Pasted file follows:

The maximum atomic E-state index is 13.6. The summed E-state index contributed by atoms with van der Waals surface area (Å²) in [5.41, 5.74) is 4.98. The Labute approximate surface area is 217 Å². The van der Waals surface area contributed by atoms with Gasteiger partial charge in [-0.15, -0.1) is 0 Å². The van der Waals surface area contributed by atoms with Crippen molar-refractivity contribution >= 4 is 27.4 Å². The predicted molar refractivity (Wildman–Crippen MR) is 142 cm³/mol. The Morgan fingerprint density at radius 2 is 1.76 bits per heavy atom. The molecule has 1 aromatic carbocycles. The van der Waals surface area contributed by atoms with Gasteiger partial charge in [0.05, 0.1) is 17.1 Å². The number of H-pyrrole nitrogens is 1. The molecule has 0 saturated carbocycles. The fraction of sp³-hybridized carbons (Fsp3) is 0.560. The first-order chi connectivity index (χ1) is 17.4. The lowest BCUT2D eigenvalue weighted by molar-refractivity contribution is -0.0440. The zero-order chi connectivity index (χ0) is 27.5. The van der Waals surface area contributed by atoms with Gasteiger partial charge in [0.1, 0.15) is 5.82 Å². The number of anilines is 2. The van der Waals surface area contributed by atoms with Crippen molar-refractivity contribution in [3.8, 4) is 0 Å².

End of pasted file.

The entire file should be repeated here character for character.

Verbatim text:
The maximum atomic E-state index is 13.6. The summed E-state index contributed by atoms with van der Waals surface area (Å²) in [5.41, 5.74) is 4.98. The Labute approximate surface area is 217 Å². The van der Waals surface area contributed by atoms with Gasteiger partial charge in [-0.15, -0.1) is 0 Å². The van der Waals surface area contributed by atoms with Crippen molar-refractivity contribution >= 4 is 27.4 Å². The predicted molar refractivity (Wildman–Crippen MR) is 142 cm³/mol. The Morgan fingerprint density at radius 2 is 1.76 bits per heavy atom. The molecule has 1 aromatic carbocycles. The van der Waals surface area contributed by atoms with Gasteiger partial charge in [0.05, 0.1) is 17.1 Å². The number of H-pyrrole nitrogens is 1. The molecule has 0 saturated carbocycles. The fraction of sp³-hybridized carbons (Fsp3) is 0.560. The first-order chi connectivity index (χ1) is 17.4. The lowest BCUT2D eigenvalue weighted by molar-refractivity contribution is -0.0440. The zero-order chi connectivity index (χ0) is 27.5. The van der Waals surface area contributed by atoms with Gasteiger partial charge in [0.1, 0.15) is 5.82 Å². The number of anilines is 2. The van der Waals surface area contributed by atoms with Crippen molar-refractivity contribution in [3.8, 4) is 0 Å².